When a review really “gets” your book

Authors have their share of good reviews and bad, but for this author it’s heart-warming when a reviewer really gets what I’ve tried to do with a book. That’s why I feel compelled to share a line from a review of Planted, posted to Amazon on July 17. The reader, Mr. Herman, begins by calling the book “charming,” and asserts, “At the end, I felt as sorry for one of the villains as I did for the man who was murdered….that takes a good writer!”

When I read the review, I was speechless, and a smile spread across my face. I try to bring compassion to my writing, not just for the victim but for many of the characters. Certainly for the victim’s loved ones, and  sometimes for a villain whose life has gone haywire. Thank you, Mr. Herman, for responding to to that facet of the story and for taking the time to say so!

And now, back to writing book two of The Penningtons Investigate . . .

Diehl and D’Avanzo Mix In Student Research (academic mysteries)

Colleges have come a long was from the old Lecture/Recitation model of education. Today’s undergraduate students learn valuable life lessons in the field through civil engagement, and they get hands-on real-life experience by participating in their professors’ research projects. As an author and avid reader, I’m enjoying the new crop of academic mysteries that show students gathering and analyzing data and engaging in other aspects of timely scholarly research.

Two authors are stand outs: Lesley A. Diehl and Charlene D’Avanzo.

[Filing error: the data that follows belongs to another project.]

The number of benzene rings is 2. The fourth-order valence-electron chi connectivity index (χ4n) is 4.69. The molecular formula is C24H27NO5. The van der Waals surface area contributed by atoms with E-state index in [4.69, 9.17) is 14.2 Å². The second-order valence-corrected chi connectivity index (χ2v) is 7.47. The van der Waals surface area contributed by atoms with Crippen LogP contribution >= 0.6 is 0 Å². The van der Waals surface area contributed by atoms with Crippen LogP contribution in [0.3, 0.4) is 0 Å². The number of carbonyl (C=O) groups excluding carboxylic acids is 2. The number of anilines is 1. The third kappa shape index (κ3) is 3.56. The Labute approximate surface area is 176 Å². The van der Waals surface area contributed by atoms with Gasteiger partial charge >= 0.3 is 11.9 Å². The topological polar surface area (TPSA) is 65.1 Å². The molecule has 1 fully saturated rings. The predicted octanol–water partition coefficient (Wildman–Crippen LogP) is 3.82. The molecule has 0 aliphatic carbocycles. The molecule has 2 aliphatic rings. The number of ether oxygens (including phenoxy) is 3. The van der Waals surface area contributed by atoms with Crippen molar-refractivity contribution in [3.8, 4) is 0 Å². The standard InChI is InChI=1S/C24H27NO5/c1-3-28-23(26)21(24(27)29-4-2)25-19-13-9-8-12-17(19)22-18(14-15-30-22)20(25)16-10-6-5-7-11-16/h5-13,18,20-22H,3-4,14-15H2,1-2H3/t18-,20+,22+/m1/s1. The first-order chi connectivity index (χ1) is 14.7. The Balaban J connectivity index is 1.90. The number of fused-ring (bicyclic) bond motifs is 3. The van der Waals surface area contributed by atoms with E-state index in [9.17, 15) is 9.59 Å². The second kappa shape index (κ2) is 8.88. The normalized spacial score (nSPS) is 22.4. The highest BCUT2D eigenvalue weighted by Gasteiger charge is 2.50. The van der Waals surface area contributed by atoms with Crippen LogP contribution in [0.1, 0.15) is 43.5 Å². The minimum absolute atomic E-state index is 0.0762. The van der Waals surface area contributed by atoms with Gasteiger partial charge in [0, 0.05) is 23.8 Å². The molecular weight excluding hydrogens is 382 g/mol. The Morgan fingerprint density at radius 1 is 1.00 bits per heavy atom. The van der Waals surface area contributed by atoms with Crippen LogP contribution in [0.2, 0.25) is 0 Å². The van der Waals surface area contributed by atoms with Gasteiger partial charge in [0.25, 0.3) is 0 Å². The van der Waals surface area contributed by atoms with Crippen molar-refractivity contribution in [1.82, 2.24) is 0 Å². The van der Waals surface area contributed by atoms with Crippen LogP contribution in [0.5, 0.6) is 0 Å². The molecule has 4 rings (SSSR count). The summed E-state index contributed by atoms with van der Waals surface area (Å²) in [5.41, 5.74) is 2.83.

Diehl’s character Laura Murphy is a psychology professor in upstate New York. In the 2016 mystery from Creekside Publishing, Failure is Fatal, Laura’s ongoing study in sexual harassment on campus is at the heart of the story. A student is murdered, and the description of the murder is one of the anonymous responses to the study’s current round of data gathering. This is not a grisly or grim tale, however, as Diehl’s humor and Laura’s ability to tick people off keep the reader laughing and eyerolling all the way to the end.

An environmental educator and researcher, D’Avanzo specializes in marine ecology. Her 2016 (Torrey House Publishing) academic mystery, Cold Blood Hot Sea, throws the reader into the contentious field of environmental research, including scientific fraud and sabotage. At the book’s heart is a smart resourceful warm-hearted woman scholar, Dr. Mara Tusconi, who teaches and does research at the Maine Oceanographic Institution, surrounded by eager students and ambitious colleagues. Every twist of this page turner reveals more about the cutting edge field of study, its methods, and the scholars in training who will carry the work forward.

Looking for a compelling read that educates you while it challenges and satisfies your inner sleuth? Pick up Failure is Fatal or Cold Blood Hot Sea and hang on tight.

 

Author’s Note

20161021-ct-collier-authorI focus on academic mysteries in my blog entries. These are not formal book reviews, simply my thoughts as an author and avid reader of traditional mysteries. Often, something about the way characters are drawn or the way settings are introduced motivates me to freshen my style, broaden my skills, or simply admire a master of the craft. If you have a favorite academic mystery, whether it’s recent or long ago, please share.